Book Review: A Marxist vision for the Arab Spring

Mahmoud El-Wardani, Monday 28 Apr 2014

Syrian author and analyst Salama Keila tries to answer the essential question after three years of the Arab Spring: Why have the Arab revolutions been stolen from their makers?

Wad'a Al-Thawarat Al-Arabiah wa Maseeruha (The Arab Revolutions' Status and Fate) by Salama Keila, Khutuwat Publishing, Damascus, 2014. 156.pp

More than three years after the outbreak of the revolutions of the Arab Spring, the essential question is not answered: Why were the revolutions stolen from their makers? Why did they not realise their main objectives? Why is the future lying ahead of these revolutions vague and muddled?

Syrian author and analyst Salama Keila seeks to answer in his book these questions that are raised persistently. Hhe presents a "traditional" Marxist vision and a viewpoint that was absent to some extent, or lay undeveloped because many thought that time and events transcended a traditional Marxist vision, especially after the downfall of the socialist regimes in the 1990s and the feebleness and inability that hit Marxist movements in Arab countries. Moreover, this movement's participation was meagre to the extent of absence in the revolutions of the Arab Spring.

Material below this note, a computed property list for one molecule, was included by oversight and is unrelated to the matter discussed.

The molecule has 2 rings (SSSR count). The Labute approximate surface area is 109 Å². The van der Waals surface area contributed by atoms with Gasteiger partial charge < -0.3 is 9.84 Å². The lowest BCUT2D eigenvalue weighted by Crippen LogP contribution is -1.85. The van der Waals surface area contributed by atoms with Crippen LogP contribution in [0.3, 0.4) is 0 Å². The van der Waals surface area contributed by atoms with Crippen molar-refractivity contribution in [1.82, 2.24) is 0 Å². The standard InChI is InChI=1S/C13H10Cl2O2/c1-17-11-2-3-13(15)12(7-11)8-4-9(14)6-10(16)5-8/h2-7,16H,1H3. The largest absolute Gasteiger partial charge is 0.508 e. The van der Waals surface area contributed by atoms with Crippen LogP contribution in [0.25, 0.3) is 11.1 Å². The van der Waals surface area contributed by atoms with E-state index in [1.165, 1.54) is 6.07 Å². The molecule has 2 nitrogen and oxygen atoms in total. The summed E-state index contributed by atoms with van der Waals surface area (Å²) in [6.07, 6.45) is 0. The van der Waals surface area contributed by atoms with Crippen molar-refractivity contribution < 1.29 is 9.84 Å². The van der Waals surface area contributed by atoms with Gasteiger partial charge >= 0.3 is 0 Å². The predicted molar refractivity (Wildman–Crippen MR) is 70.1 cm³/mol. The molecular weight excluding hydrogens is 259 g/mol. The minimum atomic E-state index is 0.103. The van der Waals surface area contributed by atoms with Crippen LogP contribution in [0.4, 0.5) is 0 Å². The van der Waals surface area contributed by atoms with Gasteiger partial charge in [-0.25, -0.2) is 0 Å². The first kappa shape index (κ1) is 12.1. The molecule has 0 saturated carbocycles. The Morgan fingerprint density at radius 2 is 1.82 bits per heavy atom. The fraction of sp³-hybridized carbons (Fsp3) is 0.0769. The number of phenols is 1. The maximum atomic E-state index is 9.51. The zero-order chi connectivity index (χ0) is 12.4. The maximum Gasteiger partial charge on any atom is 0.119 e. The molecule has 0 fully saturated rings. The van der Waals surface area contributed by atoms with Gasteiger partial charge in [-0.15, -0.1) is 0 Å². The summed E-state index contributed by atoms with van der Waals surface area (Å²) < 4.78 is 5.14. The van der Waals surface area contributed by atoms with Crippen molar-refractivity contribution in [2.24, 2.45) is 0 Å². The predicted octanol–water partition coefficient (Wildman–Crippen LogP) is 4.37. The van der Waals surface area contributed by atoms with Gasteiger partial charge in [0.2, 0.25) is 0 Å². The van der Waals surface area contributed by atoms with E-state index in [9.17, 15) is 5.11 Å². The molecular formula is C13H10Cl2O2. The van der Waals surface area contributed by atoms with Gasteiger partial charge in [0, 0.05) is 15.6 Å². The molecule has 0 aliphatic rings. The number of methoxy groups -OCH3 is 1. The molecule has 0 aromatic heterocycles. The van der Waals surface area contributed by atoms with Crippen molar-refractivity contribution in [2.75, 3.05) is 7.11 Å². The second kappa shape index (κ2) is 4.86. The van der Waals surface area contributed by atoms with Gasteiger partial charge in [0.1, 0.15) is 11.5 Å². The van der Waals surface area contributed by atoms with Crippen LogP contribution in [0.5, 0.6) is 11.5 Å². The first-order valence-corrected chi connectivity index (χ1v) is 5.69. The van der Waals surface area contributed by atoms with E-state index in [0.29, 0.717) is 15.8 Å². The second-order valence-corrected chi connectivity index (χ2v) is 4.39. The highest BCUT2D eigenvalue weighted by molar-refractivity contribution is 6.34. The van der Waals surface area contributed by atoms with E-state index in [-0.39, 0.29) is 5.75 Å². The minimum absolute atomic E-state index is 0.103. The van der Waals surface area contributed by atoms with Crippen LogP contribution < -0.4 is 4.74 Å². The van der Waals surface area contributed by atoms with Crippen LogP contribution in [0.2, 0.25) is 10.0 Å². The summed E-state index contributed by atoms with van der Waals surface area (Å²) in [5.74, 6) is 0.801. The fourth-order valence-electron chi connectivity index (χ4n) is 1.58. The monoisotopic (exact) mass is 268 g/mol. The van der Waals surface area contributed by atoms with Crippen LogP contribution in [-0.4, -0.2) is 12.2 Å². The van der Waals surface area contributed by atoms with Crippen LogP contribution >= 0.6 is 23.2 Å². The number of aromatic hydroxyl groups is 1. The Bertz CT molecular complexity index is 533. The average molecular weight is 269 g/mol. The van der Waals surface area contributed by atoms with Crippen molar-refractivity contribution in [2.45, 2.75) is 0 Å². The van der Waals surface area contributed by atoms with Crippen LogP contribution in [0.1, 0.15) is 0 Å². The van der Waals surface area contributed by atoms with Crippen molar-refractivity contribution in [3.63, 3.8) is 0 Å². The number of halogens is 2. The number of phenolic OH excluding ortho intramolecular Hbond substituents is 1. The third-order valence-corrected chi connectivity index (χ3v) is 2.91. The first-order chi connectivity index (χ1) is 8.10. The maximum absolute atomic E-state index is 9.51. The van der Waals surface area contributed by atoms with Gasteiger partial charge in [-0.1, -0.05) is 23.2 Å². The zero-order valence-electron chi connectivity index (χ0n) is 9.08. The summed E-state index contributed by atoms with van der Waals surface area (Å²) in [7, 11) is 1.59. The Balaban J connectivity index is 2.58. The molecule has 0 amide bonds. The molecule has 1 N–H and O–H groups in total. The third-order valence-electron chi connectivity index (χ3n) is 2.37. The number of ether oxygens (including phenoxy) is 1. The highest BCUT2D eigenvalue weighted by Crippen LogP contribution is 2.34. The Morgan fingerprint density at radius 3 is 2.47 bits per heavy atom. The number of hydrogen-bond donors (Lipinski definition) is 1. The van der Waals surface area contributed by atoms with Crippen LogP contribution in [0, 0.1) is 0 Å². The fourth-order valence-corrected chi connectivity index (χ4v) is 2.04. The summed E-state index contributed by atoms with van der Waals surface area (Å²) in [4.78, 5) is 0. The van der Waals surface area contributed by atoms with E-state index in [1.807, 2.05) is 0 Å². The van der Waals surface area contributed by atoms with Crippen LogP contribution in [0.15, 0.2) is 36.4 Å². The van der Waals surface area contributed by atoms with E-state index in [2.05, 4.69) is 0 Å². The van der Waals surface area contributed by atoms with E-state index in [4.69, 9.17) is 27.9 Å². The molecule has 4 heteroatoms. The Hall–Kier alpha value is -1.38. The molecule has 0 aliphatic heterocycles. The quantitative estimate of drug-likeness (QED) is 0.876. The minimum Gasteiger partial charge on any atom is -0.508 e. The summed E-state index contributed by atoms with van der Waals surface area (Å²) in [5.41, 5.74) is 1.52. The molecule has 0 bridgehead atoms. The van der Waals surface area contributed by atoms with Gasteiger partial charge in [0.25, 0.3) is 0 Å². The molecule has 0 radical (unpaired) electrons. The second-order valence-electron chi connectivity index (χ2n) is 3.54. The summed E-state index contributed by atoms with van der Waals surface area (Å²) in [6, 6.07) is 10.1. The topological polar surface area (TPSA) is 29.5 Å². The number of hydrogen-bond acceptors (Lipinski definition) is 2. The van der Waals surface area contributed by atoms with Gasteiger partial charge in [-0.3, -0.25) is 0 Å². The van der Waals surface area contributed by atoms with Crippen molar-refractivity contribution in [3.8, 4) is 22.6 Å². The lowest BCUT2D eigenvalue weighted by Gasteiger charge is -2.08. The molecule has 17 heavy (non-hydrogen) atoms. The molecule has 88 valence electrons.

The foundation the author launches his vision from starts in the first chapter by answering another question: How did class status crystallise in such a form that lead to revolution?

It is a well known fact that Arab countries' status quo remained stagnant for a long time. The regimes stabilised in a way that seemed "eternal." Monarchs and presidents stood their ground for long decades. This was paralleled by the entrenchment of the power of security services and the police. Eventually, sections of the elite began to catch the wave launched by globalisation — namely, democracy.